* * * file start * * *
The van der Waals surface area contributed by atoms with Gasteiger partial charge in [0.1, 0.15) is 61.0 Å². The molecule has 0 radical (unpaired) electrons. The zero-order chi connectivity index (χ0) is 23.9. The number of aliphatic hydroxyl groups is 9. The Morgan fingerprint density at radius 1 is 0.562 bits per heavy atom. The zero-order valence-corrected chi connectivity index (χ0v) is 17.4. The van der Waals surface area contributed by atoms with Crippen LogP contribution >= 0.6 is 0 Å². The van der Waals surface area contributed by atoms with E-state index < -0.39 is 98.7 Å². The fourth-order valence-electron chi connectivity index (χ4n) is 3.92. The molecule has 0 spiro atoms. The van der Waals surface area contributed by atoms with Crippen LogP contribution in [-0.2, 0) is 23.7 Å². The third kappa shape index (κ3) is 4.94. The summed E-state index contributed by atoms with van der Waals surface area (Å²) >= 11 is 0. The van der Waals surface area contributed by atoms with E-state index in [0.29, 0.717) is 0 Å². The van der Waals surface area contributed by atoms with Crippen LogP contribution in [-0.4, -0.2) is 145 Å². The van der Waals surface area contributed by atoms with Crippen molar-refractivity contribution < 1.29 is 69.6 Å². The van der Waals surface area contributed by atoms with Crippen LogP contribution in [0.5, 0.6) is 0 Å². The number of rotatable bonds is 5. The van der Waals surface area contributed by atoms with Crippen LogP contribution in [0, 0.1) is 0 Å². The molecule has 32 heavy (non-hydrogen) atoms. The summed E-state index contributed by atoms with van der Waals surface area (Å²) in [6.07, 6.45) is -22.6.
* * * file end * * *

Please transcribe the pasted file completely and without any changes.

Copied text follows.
The van der Waals surface area contributed by atoms with Gasteiger partial charge in [0.1, 0.15) is 61.0 Å². The molecule has 0 radical (unpaired) electrons. The zero-order chi connectivity index (χ0) is 23.9. The number of aliphatic hydroxyl groups is 9. The Morgan fingerprint density at radius 1 is 0.562 bits per heavy atom. The zero-order valence-corrected chi connectivity index (χ0v) is 17.4. The van der Waals surface area contributed by atoms with Crippen LogP contribution >= 0.6 is 0 Å². The van der Waals surface area contributed by atoms with E-state index < -0.39 is 98.7 Å². The fourth-order valence-electron chi connectivity index (χ4n) is 3.92. The molecule has 0 spiro atoms. The van der Waals surface area contributed by atoms with Crippen LogP contribution in [-0.2, 0) is 23.7 Å². The third kappa shape index (κ3) is 4.94. The summed E-state index contributed by atoms with van der Waals surface area (Å²) >= 11 is 0. The van der Waals surface area contributed by atoms with E-state index in [0.29, 0.717) is 0 Å². The van der Waals surface area contributed by atoms with Crippen LogP contribution in [-0.4, -0.2) is 145 Å². The van der Waals surface area contributed by atoms with Crippen molar-refractivity contribution < 1.29 is 69.6 Å². The van der Waals surface area contributed by atoms with Crippen LogP contribution in [0.5, 0.6) is 0 Å². The number of rotatable bonds is 5. The van der Waals surface area contributed by atoms with Crippen LogP contribution in [0, 0.1) is 0 Å². The molecule has 32 heavy (non-hydrogen) atoms. The summed E-state index contributed by atoms with van der Waals surface area (Å²) in [6.07, 6.45) is -22.6.